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04 August 2017 | in Hosting, FISU, NUSF News, Summer Universiade, Multisports

Meet the Interns

Five future sports leaders will be in Taipei to help FISU in knowledge management – a programme that helps the Federation stay on the leading edge of sustainability, strategic planning and event operations



In total, the Taipei Summer Universiade will rely on a team of 19,000 volunteers  

Having a knowledge management programme in place is essential for FISU to help future organising committees develop a customized event plan and then assist in the plan’s execution.




To gain an in-depth understanding of a large-scale sport event like the Taipei Summer Universiade 2017 that has 7,900 athletes competing in 21 sports over 12 days starts with compiling mountains of data, FISU has enlisted the assistance of these five elite interns.




Effective strategic planning takes this pile raw data and synthesizes it in a way to discover best practices. With legacy and sustainability at the core of FISU, strategic planning and operational integration for future sports events is underway in Taipei.




FISU brought on five future sports leaders to help execute this project in Taipei. Each young leader earned their internship during the Universiade with a stand-out performance at last month’s FISU Volunteer Leaders Academy in Kazan, Russia.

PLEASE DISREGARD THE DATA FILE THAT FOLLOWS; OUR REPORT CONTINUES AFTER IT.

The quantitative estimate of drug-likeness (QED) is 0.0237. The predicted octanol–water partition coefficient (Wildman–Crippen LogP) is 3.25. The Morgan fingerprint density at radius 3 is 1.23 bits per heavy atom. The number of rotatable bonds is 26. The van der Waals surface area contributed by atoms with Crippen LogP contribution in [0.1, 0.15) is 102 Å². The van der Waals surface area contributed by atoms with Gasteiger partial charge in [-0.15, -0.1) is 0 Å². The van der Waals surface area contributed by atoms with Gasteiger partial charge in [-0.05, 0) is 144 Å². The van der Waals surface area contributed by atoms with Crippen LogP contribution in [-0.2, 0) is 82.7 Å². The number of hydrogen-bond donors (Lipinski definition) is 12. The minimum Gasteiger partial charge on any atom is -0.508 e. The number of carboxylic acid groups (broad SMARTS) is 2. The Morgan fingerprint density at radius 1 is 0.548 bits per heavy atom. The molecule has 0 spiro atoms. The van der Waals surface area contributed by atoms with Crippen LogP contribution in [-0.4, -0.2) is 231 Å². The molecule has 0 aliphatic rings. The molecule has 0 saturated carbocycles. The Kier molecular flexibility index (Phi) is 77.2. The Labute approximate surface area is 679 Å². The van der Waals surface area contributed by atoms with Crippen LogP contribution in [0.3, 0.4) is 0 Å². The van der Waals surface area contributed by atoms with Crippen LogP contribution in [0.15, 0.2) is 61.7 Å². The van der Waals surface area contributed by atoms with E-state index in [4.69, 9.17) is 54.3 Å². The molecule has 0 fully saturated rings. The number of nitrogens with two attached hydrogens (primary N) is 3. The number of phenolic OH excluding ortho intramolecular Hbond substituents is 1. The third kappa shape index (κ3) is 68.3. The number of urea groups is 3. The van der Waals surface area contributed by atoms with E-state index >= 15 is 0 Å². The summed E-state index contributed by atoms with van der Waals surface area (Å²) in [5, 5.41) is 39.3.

Now, It’s time to meet the interns.





Anna Edes






The Hungarian duo of Anna (L) and Anett, here with their Taipei internships awards, will both be working on the project


Job: Event Manager at the Hungarian Ice Hockey Federation



School: University of Peloponnese - International Olympic Academy



Hometown: Gyor, Hungary




What do you expect you will be doing during the Taipei Summer Universiade?



My expectation regarding our tasks in Taipei is that we will be working closely together with FISU Staff and the Organising Committee which allows us to have a great insight in the work of FISU, as well as in the organisation of the Universiade, ensuring valuable experiences for our future career. I hope that we will have the chance the look behind the scenes and learn a lot while contributing to the success of the event.



What have you been getting ready for your volunteering role in Taipei?



Before arriving to Taipei, I would like to know as much as possible about the city, the country and the event itself in order to be well prepared for my tasks. I follow the Universiade news every day and I went through the event website, FISU website and other websites that might be useful for us to become familiar with the venues, sports, activities and other details. We are in touch on a daily basis with the other participants who are going to Taipei so that we can prepare together for our role at the Universiade.